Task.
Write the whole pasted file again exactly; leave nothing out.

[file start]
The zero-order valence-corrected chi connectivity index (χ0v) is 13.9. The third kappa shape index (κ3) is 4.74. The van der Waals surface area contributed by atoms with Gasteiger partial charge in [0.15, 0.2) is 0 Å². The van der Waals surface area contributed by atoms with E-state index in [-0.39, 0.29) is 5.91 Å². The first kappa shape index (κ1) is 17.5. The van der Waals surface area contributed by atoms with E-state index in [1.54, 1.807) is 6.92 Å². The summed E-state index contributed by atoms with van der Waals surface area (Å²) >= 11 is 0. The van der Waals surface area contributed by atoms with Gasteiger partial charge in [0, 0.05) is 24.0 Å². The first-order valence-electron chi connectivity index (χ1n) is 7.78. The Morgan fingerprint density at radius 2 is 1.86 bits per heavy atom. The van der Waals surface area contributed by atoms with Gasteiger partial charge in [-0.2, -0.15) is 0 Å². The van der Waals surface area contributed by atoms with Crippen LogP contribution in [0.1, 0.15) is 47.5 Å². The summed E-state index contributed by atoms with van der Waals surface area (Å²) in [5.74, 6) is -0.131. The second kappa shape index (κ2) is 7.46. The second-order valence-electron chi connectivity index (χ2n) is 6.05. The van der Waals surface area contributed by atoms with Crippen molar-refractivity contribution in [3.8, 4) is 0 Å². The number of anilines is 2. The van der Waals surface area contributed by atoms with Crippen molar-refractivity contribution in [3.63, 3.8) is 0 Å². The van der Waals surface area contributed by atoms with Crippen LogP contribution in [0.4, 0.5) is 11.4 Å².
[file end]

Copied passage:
The zero-order valence-corrected chi connectivity index (χ0v) is 13.9. The third kappa shape index (κ3) is 4.74. The van der Waals surface area contributed by atoms with Gasteiger partial charge in [0.15, 0.2) is 0 Å². The van der Waals surface area contributed by atoms with E-state index in [-0.39, 0.29) is 5.91 Å². The first kappa shape index (κ1) is 17.5. The van der Waals surface area contributed by atoms with E-state index in [1.54, 1.807) is 6.92 Å². The summed E-state index contributed by atoms with van der Waals surface area (Å²) >= 11 is 0. The van der Waals surface area contributed by atoms with Gasteiger partial charge in [0, 0.05) is 24.0 Å². The first-order valence-electron chi connectivity index (χ1n) is 7.78. The Morgan fingerprint density at radius 2 is 1.86 bits per heavy atom. The van der Waals surface area contributed by atoms with Gasteiger partial charge in [-0.2, -0.15) is 0 Å². The van der Waals surface area contributed by atoms with Crippen LogP contribution in [0.1, 0.15) is 47.5 Å². The summed E-state index contributed by atoms with van der Waals surface area (Å²) in [5.74, 6) is -0.131. The second kappa shape index (κ2) is 7.46. The second-order valence-electron chi connectivity index (χ2n) is 6.05. The van der Waals surface area contributed by atoms with Crippen molar-refractivity contribution in [3.8, 4) is 0 Å². The number of anilines is 2. The van der Waals surface area contributed by atoms with Crippen molar-refractivity contribution in [3.63, 3.8) is 0 Å². The van der Waals surface area contributed by atoms with Crippen LogP contribution in [0.4, 0.5) is 11.4 Å².